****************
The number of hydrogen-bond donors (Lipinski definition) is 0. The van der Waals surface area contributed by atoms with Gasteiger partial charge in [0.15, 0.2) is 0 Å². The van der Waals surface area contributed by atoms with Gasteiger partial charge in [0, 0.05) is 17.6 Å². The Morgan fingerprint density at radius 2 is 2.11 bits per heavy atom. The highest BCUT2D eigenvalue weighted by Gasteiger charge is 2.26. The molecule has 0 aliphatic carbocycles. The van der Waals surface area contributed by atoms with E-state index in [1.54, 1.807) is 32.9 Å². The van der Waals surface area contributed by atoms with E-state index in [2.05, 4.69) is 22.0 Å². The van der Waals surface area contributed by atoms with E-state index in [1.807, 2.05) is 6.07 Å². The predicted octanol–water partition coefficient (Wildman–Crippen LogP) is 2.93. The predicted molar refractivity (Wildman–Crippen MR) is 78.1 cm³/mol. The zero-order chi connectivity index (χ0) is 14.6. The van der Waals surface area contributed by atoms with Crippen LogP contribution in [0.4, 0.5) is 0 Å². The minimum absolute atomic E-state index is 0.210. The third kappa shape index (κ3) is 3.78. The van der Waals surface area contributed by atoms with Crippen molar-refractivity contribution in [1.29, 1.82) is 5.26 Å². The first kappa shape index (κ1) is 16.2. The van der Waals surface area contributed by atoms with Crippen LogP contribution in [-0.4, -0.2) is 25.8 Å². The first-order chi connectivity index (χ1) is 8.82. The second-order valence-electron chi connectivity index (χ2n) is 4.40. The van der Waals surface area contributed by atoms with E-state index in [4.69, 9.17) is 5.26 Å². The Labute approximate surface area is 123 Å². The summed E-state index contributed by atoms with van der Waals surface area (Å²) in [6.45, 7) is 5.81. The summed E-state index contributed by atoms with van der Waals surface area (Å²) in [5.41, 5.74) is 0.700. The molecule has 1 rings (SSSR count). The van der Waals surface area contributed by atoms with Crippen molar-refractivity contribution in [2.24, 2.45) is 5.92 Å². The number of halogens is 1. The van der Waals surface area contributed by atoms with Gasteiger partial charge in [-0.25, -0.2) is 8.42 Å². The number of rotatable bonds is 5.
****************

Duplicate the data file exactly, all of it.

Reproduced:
The number of hydrogen-bond donors (Lipinski definition) is 0. The van der Waals surface area contributed by atoms with Gasteiger partial charge in [0.15, 0.2) is 0 Å². The van der Waals surface area contributed by atoms with Gasteiger partial charge in [0, 0.05) is 17.6 Å². The Morgan fingerprint density at radius 2 is 2.11 bits per heavy atom. The highest BCUT2D eigenvalue weighted by Gasteiger charge is 2.26. The molecule has 0 aliphatic carbocycles. The van der Waals surface area contributed by atoms with E-state index in [1.54, 1.807) is 32.9 Å². The van der Waals surface area contributed by atoms with E-state index in [2.05, 4.69) is 22.0 Å². The van der Waals surface area contributed by atoms with E-state index in [1.807, 2.05) is 6.07 Å². The predicted octanol–water partition coefficient (Wildman–Crippen LogP) is 2.93. The predicted molar refractivity (Wildman–Crippen MR) is 78.1 cm³/mol. The zero-order chi connectivity index (χ0) is 14.6. The van der Waals surface area contributed by atoms with Crippen LogP contribution in [0.4, 0.5) is 0 Å². The minimum absolute atomic E-state index is 0.210. The third kappa shape index (κ3) is 3.78. The van der Waals surface area contributed by atoms with Crippen molar-refractivity contribution in [1.29, 1.82) is 5.26 Å². The first kappa shape index (κ1) is 16.2. The van der Waals surface area contributed by atoms with Crippen LogP contribution in [-0.4, -0.2) is 25.8 Å². The first-order chi connectivity index (χ1) is 8.82. The second-order valence-electron chi connectivity index (χ2n) is 4.40. The van der Waals surface area contributed by atoms with E-state index in [4.69, 9.17) is 5.26 Å². The Labute approximate surface area is 123 Å². The summed E-state index contributed by atoms with van der Waals surface area (Å²) in [6.45, 7) is 5.81. The summed E-state index contributed by atoms with van der Waals surface area (Å²) in [5.41, 5.74) is 0.700. The molecule has 1 rings (SSSR count). The van der Waals surface area contributed by atoms with Crippen molar-refractivity contribution in [2.24, 2.45) is 5.92 Å². The number of halogens is 1. The van der Waals surface area contributed by atoms with Gasteiger partial charge in [-0.25, -0.2) is 8.42 Å². The number of rotatable bonds is 5.